NFC Playoffs: Ranking the Biggest Threats for the New Orleans Saints

Paul Augustin, Jr.Senior Analyst IJanuary 5, 2010

Okay, so the New Orleans Saints didn't exactly end the season on high note as they enter the playoffs.

You've probably seen the stat by now: No team has ever won the Super Bowl when they enter the playoffs on a three-game losing streak.

Who. Cares.

At least they're not the New York Giants.

Or the Denver Broncos.

Up until ten years ago, no dome team had ever won the Super Bowl. Since then, the St. Louis Rams and Indianapolis Colts both have hoisted the Lombardi Trophy.

There's a first for everything.

Officially, the road to Miami for the NFC, host of Super Bowl XLIV, goes through the venue which has hosted the most Super Bowls (six), the Louisiana Superdome.

Owners of the conference's best record at 13-3, the Saints are afforded the chance to rest their players who are nursing a variety of injuries and host one and possibly two playoff games.

It's been quite a while since New Orleans has had all if it's key players healthy at the same time.

Running back Pierre Thomas and tight ends David Thomas and Jeremy Shockey have all missed time recently with an assortment of injuries.

Sunday's game against the Panthers marked the first time in eight weeks that Saints played a game with both starting cornerbacks Jabari Greer and Tracy Porter. Outside linebackers Scott Shanle and Scott Fujita combined to miss seven games during the second half of the season.

All seven of these players are expected to be close to or at full strength for the playoffs.

That's the good news.

The bad news (or newz if you're Mike Vick) is that New Orleans has some obstacles in its path through the playoffs.

Each of the other five NFC playoff teams are very capable of beating the Saints.

Here, I will rank each team according to how well the Saints match up against them. The higher the number, the better the matchup is for the Saints.

5. Philadelphia Eagles

New Orleans beat the Eagles in Philadelphia in week two, 48-22. While the Eagles were without Donovan McNabb, defense was the main issue for the Eagles in this game.

The Saints scored five offensive touchdowns as Brees connected with nine different receivers.

While Eagles have a respectable running game, they don't run with the consistency needed to bleed to clock and keep Drew Brees off the field. Philly possessed the ball on average three and a half minutes fewer than their opponents.

Defensively, the Eagles rank 17th against the pass and just 19th in points allowed.

The Saints and Eagles will have a divisional round rematch if Philadelphia beats Dallas in the wild card round.

New Orleans defeated Philadelphia in the divisional round during the 2006 season.

4. Arizona Cardinals

The NFC's fourth seed has the worst conference record (8-4) of the six playoff teams and won four of its ten games against two division opponents which are among the worst in the NFL.

The Cardinals, like the Eagles, aren't going to run keep the Saints offense off the field with their rushing attack as they only run the ball 37 percent of the time.

Arizona has had trouble holding onto the ball as they have a league-high 18 lost fumbles and an overall minus seven turnover ratio.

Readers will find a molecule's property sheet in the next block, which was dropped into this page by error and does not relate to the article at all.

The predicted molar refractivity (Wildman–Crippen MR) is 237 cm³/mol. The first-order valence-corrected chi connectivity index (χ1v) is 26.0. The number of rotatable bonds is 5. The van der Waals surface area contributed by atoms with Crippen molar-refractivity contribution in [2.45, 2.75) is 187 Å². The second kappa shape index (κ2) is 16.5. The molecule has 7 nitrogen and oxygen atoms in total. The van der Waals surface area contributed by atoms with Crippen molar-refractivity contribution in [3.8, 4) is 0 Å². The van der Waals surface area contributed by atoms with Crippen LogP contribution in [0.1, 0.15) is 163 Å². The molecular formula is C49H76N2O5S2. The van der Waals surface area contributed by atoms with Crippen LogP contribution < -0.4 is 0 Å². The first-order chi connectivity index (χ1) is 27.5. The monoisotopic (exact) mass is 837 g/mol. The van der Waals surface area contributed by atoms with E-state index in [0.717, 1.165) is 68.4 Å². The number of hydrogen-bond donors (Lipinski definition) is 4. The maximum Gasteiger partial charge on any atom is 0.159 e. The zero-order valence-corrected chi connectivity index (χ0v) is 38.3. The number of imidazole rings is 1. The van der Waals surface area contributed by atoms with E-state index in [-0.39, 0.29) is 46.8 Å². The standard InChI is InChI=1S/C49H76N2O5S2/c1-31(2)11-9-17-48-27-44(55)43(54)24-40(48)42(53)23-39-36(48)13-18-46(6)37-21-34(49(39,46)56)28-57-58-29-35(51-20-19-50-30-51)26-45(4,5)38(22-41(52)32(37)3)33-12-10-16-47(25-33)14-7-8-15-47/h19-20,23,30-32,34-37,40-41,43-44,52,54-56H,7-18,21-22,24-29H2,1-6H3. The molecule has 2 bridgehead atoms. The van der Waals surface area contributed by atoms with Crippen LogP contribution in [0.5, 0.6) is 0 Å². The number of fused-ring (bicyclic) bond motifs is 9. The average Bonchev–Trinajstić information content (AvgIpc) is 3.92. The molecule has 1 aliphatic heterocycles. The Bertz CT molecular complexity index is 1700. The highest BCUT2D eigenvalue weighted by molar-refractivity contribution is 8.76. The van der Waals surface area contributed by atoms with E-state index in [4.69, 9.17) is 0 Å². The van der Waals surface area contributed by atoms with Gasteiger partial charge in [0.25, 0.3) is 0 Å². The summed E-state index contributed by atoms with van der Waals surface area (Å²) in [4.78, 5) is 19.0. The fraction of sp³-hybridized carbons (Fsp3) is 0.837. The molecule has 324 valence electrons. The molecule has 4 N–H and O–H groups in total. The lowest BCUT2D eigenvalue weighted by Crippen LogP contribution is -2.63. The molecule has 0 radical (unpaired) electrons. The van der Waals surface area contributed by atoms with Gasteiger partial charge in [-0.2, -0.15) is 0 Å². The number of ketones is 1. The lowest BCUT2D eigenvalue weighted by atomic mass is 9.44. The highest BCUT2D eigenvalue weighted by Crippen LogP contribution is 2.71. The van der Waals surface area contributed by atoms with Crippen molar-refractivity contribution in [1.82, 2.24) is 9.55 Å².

For all the fuss over receivers Larry Fitzgerald and Anquan Boldin, neither has a yard per catch average this season that ranks in the top 100 in the NFL. Fitgerald's longest reception this year is just 34 yards while Boldin's is 44 yards.

3. Minnesota Vikings

Every Vikings' loss came on the road. In fact, Minnesota's 4-4 road record is the worst among NFC playoff teams.

At first glance, Adrian Peterson against the Saints' front seven seems like a mismatch. However, he went six straight games (weeks 11-16) without a 100-yard game or four yards per carry, including a 19-yard effort in a 30-17 loss to the Cardinals.

If these two teams meet in the NFC championship game, look for the Saints' running backs and tight ends exploit matchups against Vikings' backup linebacker Jasper Brinkley. Brinkley is filling in for the injured E.J. Henderson and has struggled in pass coverage.

Defensive end Jared Allen has 14.5 sacks on the year but has just two in the past five weeks.

Speaking just schematically,the Vikings' 4-3 alignment should be easier for the Saints' offensive line to block than a more unpredictable 3-4 alignment.

2. Green Bay Packers

Speaking of unpredictable 3-4 defenses, the Packers have made a remarkable transition from a 4-3 to a 3-4 under new defensive coordinator Dom Capers.

Rookie linebacker Clay Matthew has emerged as a leader in the front seven and cornerback Charles Woodson has matched Saints safety Darren Sharper's numbers with nine interceptions and three touchdowns.

The Packers as a team are second in yards allowed and seventh in points allowed.

Aaron Rodgers is the unquestioned leader of the offense and has explosive play-makers Donald Driver and Greg Jennings at his disposal. Tight end Jermichael Finley is also sure to give the Saints' linebackers fits.

1. Dallas Cowboys

The first team to beat the Saints this season is also the Saints biggest roadblock to the Super Bowl.

The Cowboys, maybe the NFC's most talented team, have the ability to exploit the Saints' two biggest weaknesses: consistency in the run defense and pass protection against 3-4 defenses.

The Cowboys' dynamic rushing attack tore up the Saints' front seven for 145 yards in week 15.

Linebackers DeMarcus Ware and Anthony Spencer each got to Brees multiple times as they too often got through the line with little or no resistance.

Dallas has shut out its last two opponents and held the Saints to three points through three quarters.

Fortunately, Dallas won't face New Orleans until possibly the NFC championship game.


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